Chronic Wasted Disease Confirmed in Montcalm County Deer
The deer that was taken in Montcalm County that was suspected of having CWD has now been confirmed.
The doe was taken during the youth hunt last month and preliminary testing indicated the deer may be positive for CWD.
Now a federal lab has confirmed it.
This is the 10th free ranging white-tailed deer to test positive for CWD in the state.
Since 2015, the DNR has actively conducted surveillance for CWD.
To date, more than 14,000 deer have been tested since the first case was found, with nine previous cases of CWD confirmed in free-ranging white-tailed deer.
Those deer were in Ingham and Clinton counties.
Two Core CWD area exist in those counties where those previous deer were found, but with the confirmation of chronic wasting disease in the Montcalm County deer, DNR Director Keith Creagh has signed an interim order (effective Oct. 4, 2017, through March 29, 2018) outlining next steps as governed by Michigan’s CWD Response and Surveillance Plan. The order:
- Creates a nine-township Core Area that includes Douglass, Eureka, Fairplain, Maple Valley, Montcalm, Pine and Sidney townships in Montcalm County, and Oakfield and Spencer townships in Kent County. Within the Core Area specifically:
- Institutes mandatory registration of deer at a check station within 5 miles of the new Core CWD Area, within 72 hours of harvest, starting Nov. 15. (Available stations currently are at Flat River State Game Area and Howard City.)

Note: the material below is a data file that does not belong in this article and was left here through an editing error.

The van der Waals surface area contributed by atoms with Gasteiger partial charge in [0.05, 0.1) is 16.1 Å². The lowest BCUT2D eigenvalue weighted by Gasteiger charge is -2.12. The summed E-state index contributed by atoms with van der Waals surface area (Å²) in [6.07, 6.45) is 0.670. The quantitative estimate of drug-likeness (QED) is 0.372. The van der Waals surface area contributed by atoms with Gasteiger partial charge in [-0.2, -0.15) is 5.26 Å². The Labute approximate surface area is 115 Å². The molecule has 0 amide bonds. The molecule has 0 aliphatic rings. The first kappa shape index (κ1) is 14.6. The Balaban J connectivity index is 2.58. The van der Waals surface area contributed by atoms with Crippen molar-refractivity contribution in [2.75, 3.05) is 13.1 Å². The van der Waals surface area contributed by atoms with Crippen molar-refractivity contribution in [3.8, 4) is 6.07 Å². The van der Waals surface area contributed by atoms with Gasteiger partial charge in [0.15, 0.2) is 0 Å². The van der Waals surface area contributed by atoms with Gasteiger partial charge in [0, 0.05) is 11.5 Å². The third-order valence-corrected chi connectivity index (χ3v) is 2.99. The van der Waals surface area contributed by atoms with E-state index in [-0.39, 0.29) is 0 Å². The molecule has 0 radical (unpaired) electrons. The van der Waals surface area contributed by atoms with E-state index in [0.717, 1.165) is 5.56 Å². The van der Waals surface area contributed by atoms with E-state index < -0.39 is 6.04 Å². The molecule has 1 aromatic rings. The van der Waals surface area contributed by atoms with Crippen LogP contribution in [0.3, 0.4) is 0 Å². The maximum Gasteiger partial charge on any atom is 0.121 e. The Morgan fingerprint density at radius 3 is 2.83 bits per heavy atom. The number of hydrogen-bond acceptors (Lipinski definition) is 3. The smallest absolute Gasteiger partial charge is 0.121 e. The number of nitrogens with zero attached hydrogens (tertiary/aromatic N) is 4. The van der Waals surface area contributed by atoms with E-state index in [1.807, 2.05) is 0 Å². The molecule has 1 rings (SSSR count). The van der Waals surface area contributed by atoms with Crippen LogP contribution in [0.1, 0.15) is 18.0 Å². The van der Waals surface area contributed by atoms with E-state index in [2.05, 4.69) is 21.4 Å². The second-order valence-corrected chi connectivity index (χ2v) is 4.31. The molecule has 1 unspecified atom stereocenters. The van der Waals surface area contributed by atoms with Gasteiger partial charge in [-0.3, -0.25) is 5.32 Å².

- Removes antler point restrictions for the restricted tag of the combo deer license within the nine-township Core Area.
- Allows antlerless deer to be tagged using the deer or deer combo license(s) during the firearm, muzzleloader and late antlerless seasons.
- Institutes mandatory submission of the head for testing of a road-killed deer within 72 hours of pick-up.
- Allows disease control permits, effective immediately, for landowners with five or more acres within the nine-township Core Area.
- Bans the feeding and baiting of deer in Kent and Montcalm counties, effective Jan. 2, 2018, and encourages hunters not to bait and feed in these areas immediately.
The DNR will work with the Michigan Natural Resources Commission to make the order permanent, adjusting as needed in response to the evolving situation.
“In Michigan, there are 338 deer farms, regulated jointly by the Michigan Department of Agriculture and Rural Development and the DNR. MDARD is working with the farms that are within a 15-mile surveillance zone to ensure compliance with CWD testing requirements, implement increased inspections and monitor animal movement,” said MDARD State Veterinarian James Averill. “All regulated deer farms participate in the state’s CWD testing program; however, farms outside the surveillance zone will not have additional requirements.”
Starting Nov. 1, several new deer check stations near the new Core Area will accept deer for CWD testing. Archery hunters are strongly encouraged to have their deer checked at existing check stations during the early archery season.
A complete list of check stations, including locations and hours, as well as weekly CWD updates, are available at michigan.gov/cwd.